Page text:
My water saving advice today is related specifically to sprinklers or watering systems and it is very simple.

Watch when your sprinklers or watering systems run to check for needed repairs or adjustments.

A few years back a neighbor told me about a broken sprinkler she happened to see because our sprinklers ran the same time she left for work everyday. We never happened to see it. Since then I try to check things out twice a year and it paid off this year. We ran a check on the watering system in the backyard recently and discovered a leak that could have gone undetected for a very long time.

As you can see in the pictures there was no obvious problem besides the puddle. Timing and location might have kept us from noticing this puddle for quite some time.  There was a crack in a sprinkler head below the surface we w0uldn’t  know about until we watched our system running to check for possible adjustments in spray pattern or timing.

It was a easy fix to replace the sprinkler head (it just screws off/on) and no more water is being wasted watering our pavers instead of the grass.

sprinkler head sprinkler head2

Take a few minutes to check out your watering system regularly , it’s worth it!

 

 

Categories: gardening, helpful tips, home maintenance, home repairs, Lawn care, outdoors, Quick tip friday, Uncategorized, Water saving advice | Tags: , , , , , , , | 2 Comments

How to properly fill a nail hole. | The Art of Doing Stuff

I know it has been a very long time since I have written my own blog post, it’s one of the few drawbacks to the wonderfulness of having business going really well and my customers keeping me busy fixing, building and improving stuff!
When I saw this post from The Art of Doing Stuff  (seriously, if you don’t follow her already, start now!) I knew it had to be my next post instead of my own original content.

How to properly fill a nail hole. | The Art of Doing Stuff.

It’s too good not to share and I have been wanting to write about NOT using things like toothpaste to fill nail holes. Honestly, who came up with that idea in the first place??

Thanks to Karen for always being so informative, witty and fun!

 

Categories: DIY tips, do it anyway, hanging pictures, hanging shelves, helpful tips, Home Improvement, home maintenance, home repairs, Uncategorized | Tags: , , | Leave a comment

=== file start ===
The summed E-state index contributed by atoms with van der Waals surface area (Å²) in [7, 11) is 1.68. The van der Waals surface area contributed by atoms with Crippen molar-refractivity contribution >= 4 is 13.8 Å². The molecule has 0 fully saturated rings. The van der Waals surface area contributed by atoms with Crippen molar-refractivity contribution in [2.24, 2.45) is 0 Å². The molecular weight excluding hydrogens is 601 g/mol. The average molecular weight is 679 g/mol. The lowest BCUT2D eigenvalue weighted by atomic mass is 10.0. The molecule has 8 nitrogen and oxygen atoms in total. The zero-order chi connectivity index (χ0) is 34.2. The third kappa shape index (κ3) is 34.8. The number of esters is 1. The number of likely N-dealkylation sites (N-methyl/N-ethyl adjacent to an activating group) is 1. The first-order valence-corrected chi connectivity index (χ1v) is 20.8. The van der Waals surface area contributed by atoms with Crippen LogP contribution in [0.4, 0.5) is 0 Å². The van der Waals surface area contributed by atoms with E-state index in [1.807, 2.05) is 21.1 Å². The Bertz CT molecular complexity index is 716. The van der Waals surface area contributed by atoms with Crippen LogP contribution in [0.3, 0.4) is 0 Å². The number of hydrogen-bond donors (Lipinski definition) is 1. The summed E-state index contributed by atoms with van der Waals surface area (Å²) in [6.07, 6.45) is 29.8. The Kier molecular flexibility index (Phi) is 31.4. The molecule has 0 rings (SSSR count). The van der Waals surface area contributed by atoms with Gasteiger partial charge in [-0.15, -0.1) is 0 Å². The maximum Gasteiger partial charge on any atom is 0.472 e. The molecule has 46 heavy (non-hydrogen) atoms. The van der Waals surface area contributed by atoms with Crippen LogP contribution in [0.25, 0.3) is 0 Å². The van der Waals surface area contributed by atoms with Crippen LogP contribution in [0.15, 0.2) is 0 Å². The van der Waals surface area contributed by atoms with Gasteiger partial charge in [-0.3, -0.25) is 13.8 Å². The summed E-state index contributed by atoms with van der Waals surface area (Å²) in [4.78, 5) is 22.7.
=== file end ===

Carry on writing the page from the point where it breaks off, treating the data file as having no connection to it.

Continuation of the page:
Paint!

Another improperly sealed paint can with nothing left inside but a giant hard puck of what was once paint. Another paint can with a roller left inside submerged in the liquid (someday I will find out why people do that!). Another paint can lid bent and punctured allowing the can to rust and ruin what is left of the paint. Another search through various cans of paint trying, unsuccessfully, to find the right color and correct sheen to touch up the areas on a wall I just did some minor repairs on.
These are leading me to post once again my tips about paint, storage and care:
https://thefixitlass.wordpress.com/2012/07/27/paint-storage-tips/

Now I also have some new information to share that I am really excited about! As a Tomboy Tools Consultant I have been introduced to the paint company YOLO Colorhouse and I am looking forward to getting a chance to work with these paints!

Virginia Young (YO) and Janie Lowe (LO), founded YOLO Colorhouse in 2005.  They offer premium, zero VOC interior paint line with select palettes.

I limit the painting jobs I take to small projects- primarily interior and typically just one room or less (accent wall, trim, touch ups) so this is going to be perfect for my business! Founded by women, they made it so easy to choose the perfect hues with simple palettes and a really cool pick a color tool on their website! This paint can be ordered through a Tomboy Tools Consultant and shipped directly to you (careful, it can freeze, unlike most paints). I got my fan decks a few weeks ago and they are gorgeous!! Oh, and the product is made right here in the United States.

So if you are thinking about updating a room or two (or painting your whole interior) please check them out. If you are local to me and need help with the job or want to see the fan decks let me know!  I’m looking forward to an opportunity to get my paint brush into these beautiful colors of environmentally friendly, U.S. manufactured, women created paints!!

Happy Painting!

Cass – The Fix It Lass

Categories: decorating, DIY tips, helpful tips, home maintenance, Tomboy Tools | Tags: , , , , , , , , | Leave a comment

Quick Tips for Friday – packing up Christmas

 

More holiday decoration storage and organization tips

While putting up my decorations for the year I noticed some of my little tricks I’ve developed that might be worth sharing.